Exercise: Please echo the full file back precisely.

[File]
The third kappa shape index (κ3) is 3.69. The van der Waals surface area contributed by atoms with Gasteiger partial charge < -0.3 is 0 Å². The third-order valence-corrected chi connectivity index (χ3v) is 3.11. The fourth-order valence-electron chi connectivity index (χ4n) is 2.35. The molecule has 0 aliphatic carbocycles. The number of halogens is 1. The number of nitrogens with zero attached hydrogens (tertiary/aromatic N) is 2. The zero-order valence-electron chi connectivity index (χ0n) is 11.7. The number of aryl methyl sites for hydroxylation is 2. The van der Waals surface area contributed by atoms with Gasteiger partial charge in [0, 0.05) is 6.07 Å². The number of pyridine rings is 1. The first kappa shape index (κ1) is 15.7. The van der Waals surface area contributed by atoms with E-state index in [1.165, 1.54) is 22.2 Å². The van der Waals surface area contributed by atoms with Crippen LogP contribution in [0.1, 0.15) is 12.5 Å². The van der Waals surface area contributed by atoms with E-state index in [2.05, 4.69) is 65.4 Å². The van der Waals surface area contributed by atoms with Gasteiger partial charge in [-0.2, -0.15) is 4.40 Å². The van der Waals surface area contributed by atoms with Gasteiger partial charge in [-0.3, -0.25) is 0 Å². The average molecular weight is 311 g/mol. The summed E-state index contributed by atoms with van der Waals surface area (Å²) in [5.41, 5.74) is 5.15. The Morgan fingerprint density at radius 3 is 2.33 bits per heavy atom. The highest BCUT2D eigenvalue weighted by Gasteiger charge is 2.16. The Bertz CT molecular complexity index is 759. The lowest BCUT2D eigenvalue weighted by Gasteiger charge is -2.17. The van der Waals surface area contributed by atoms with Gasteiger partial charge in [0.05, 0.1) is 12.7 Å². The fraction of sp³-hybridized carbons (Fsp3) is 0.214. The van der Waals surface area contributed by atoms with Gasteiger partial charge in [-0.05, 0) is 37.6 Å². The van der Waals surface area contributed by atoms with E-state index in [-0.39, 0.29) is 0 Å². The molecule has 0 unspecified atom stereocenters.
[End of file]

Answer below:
The third kappa shape index (κ3) is 3.69. The van der Waals surface area contributed by atoms with Gasteiger partial charge < -0.3 is 0 Å². The third-order valence-corrected chi connectivity index (χ3v) is 3.11. The fourth-order valence-electron chi connectivity index (χ4n) is 2.35. The molecule has 0 aliphatic carbocycles. The number of halogens is 1. The number of nitrogens with zero attached hydrogens (tertiary/aromatic N) is 2. The zero-order valence-electron chi connectivity index (χ0n) is 11.7. The number of aryl methyl sites for hydroxylation is 2. The van der Waals surface area contributed by atoms with Gasteiger partial charge in [0, 0.05) is 6.07 Å². The number of pyridine rings is 1. The first kappa shape index (κ1) is 15.7. The van der Waals surface area contributed by atoms with E-state index in [1.165, 1.54) is 22.2 Å². The van der Waals surface area contributed by atoms with Crippen LogP contribution in [0.1, 0.15) is 12.5 Å². The van der Waals surface area contributed by atoms with E-state index in [2.05, 4.69) is 65.4 Å². The van der Waals surface area contributed by atoms with Gasteiger partial charge in [-0.2, -0.15) is 4.40 Å². The van der Waals surface area contributed by atoms with Gasteiger partial charge in [-0.3, -0.25) is 0 Å². The average molecular weight is 311 g/mol. The summed E-state index contributed by atoms with van der Waals surface area (Å²) in [5.41, 5.74) is 5.15. The Morgan fingerprint density at radius 3 is 2.33 bits per heavy atom. The highest BCUT2D eigenvalue weighted by Gasteiger charge is 2.16. The Bertz CT molecular complexity index is 759. The lowest BCUT2D eigenvalue weighted by Gasteiger charge is -2.17. The van der Waals surface area contributed by atoms with Gasteiger partial charge in [0.05, 0.1) is 12.7 Å². The fraction of sp³-hybridized carbons (Fsp3) is 0.214. The van der Waals surface area contributed by atoms with Gasteiger partial charge in [-0.05, 0) is 37.6 Å². The van der Waals surface area contributed by atoms with E-state index in [-0.39, 0.29) is 0 Å². The molecule has 0 unspecified atom stereocenters.